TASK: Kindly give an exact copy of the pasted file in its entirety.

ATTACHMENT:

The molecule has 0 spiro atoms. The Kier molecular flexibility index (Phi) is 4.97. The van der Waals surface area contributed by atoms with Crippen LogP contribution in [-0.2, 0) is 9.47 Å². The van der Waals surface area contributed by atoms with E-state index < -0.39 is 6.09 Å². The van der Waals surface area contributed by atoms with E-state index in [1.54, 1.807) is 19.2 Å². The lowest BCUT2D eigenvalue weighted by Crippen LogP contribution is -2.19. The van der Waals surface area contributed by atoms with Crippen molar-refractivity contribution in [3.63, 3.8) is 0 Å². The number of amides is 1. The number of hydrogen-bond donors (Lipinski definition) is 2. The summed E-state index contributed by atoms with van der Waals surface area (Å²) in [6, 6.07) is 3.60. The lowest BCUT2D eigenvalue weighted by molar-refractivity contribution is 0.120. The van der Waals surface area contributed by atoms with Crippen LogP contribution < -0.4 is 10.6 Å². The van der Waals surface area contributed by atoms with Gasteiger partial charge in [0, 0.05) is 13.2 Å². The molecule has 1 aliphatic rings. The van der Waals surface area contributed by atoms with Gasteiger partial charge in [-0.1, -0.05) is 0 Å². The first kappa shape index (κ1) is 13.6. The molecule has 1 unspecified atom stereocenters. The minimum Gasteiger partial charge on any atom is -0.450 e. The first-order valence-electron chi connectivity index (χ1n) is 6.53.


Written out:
The molecule has 0 spiro atoms. The Kier molecular flexibility index (Phi) is 4.97. The van der Waals surface area contributed by atoms with Crippen LogP contribution in [-0.2, 0) is 9.47 Å². The van der Waals surface area contributed by atoms with E-state index < -0.39 is 6.09 Å². The van der Waals surface area contributed by atoms with E-state index in [1.54, 1.807) is 19.2 Å². The lowest BCUT2D eigenvalue weighted by Crippen LogP contribution is -2.19. The van der Waals surface area contributed by atoms with Crippen molar-refractivity contribution in [3.63, 3.8) is 0 Å². The number of amides is 1. The number of hydrogen-bond donors (Lipinski definition) is 2. The summed E-state index contributed by atoms with van der Waals surface area (Å²) in [6, 6.07) is 3.60. The lowest BCUT2D eigenvalue weighted by molar-refractivity contribution is 0.120. The van der Waals surface area contributed by atoms with Crippen LogP contribution < -0.4 is 10.6 Å². The van der Waals surface area contributed by atoms with Gasteiger partial charge in [0, 0.05) is 13.2 Å². The molecule has 1 aliphatic rings. The van der Waals surface area contributed by atoms with Gasteiger partial charge in [-0.1, -0.05) is 0 Å². The first kappa shape index (κ1) is 13.6. The molecule has 1 unspecified atom stereocenters. The minimum Gasteiger partial charge on any atom is -0.450 e. The first-order valence-electron chi connectivity index (χ1n) is 6.53.